It was a summer day in August.  I was eagerly awaiting my PhD qualifying exam.  I say eagerly because I was “smart” and I loved tests.  I was as cocky as cocky can be when I strolled into that exam.  It was a two-hour oral exam with three professors.  I had studied a bit, but I was “smart” so I didn’t need to study very much.  Well the test did not go as planned.  In the longest two hours of my entire life (thus far), I was ripped to metaphorical shreds, piece by piece.  Question after question was asked of me and I did not know the answers.  Sure I knew some of them, but not everyone of them.  And when you’re used to getting A’s and being the “smart" kid, it felt like I didn’t answer one correctly.  Now this isn’t just my opinion.  Afterwards I had to have a special talk with my advisor about my “unexpected” performance.  I was beyond embarrassed.  Heck, I was certain that I was a completely worthless human being.  Who am I if I’m not "smart?"  You see I had defined my self worth by my outcomes (A’s) and not my hard work.  In fact I rarely put in much hard work because certain things (i.e., math) come easy to me.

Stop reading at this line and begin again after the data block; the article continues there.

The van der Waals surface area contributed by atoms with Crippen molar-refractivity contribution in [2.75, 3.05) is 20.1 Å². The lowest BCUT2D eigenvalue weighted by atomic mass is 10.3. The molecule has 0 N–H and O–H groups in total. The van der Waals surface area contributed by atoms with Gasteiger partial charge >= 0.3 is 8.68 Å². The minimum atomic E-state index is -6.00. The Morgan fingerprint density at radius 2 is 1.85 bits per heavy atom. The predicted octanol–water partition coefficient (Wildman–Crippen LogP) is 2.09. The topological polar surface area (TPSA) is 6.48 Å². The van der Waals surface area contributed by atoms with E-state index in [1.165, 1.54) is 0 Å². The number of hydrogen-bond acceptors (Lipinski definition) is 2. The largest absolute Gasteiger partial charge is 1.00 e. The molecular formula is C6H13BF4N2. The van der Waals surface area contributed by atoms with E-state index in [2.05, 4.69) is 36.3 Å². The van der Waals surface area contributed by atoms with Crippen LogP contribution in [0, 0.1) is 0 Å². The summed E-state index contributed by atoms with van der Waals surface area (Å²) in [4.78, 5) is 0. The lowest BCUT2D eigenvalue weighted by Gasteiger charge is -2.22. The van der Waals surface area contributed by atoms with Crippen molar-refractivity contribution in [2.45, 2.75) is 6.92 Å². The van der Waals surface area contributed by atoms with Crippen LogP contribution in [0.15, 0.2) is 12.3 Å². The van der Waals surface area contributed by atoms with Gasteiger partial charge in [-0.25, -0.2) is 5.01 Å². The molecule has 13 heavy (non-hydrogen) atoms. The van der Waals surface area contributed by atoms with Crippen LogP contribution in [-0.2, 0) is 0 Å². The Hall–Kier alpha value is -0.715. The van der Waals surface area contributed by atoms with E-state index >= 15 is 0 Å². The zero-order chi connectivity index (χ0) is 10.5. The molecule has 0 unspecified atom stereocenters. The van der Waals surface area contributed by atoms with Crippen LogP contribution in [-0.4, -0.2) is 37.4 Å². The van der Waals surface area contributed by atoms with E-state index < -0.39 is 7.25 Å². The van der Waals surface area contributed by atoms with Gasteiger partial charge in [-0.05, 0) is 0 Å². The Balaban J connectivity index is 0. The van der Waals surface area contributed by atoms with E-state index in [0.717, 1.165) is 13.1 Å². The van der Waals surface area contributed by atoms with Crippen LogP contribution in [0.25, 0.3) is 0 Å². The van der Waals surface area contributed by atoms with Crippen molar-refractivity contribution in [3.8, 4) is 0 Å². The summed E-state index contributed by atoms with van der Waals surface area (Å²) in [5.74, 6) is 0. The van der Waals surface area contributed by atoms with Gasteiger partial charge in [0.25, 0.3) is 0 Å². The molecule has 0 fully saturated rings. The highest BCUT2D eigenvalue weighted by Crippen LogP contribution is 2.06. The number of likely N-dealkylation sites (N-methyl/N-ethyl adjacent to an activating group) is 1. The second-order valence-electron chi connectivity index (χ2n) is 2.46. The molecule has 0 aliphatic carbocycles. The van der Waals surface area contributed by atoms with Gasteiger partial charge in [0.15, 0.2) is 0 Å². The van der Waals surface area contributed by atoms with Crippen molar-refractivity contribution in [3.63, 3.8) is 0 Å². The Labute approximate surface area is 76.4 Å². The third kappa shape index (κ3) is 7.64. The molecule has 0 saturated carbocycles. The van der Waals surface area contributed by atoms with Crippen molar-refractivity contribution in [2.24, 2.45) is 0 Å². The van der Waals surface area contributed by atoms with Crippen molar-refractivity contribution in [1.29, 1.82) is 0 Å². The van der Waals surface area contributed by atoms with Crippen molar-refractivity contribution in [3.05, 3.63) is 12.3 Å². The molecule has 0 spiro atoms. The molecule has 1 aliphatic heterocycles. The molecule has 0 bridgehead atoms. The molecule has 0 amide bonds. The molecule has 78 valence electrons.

I learned at a young age to focus on those things that were easy because I got attention from teachers and parents when I did them well.  I can’t control the fact that they come easy to me.  I did not work hard, I did not study and I worked by myself.  Sure I was able to get a college degree, but when I’m faced with a task that does not come easy (i.e., writing) I completely break down.  Usually I’ll start with saying something like “writing is stupid, who needs that?!” or “I’m just not good at writing” and that was my excuse instead of working to improve upon those skills.  You see I had come to mock hard work because I thought I was so special for not needing to do any.  Well in order to finish a PhD, you need to write a dissertation.  There are no short cuts, there are no ghost writers, just plain honest hard work.  The writing was brutal to say the least because writing DOES NOT come easy to me.  I worked so hard, usually complaining the whole way through and with many edits from my advisor, but I did manage to finish.  What’s most surprising is the fact that I developed a new appreciation for writing and actually admitted that I kind of liked it.  What if I could write well?  Yeah, it did not come easy to me, but that doesn’t mean I shouldn’t do it?  I struggle everyday to tell myself that I can write because of the years of telling myself I couldn’t.  Looking back on all my accomplishments I have realized that I want to be admired for my hard work, determination, helpfulness and not for being “smart.”  So please, don’t tell your kids they are “smart,” tell them they are so much more than a label.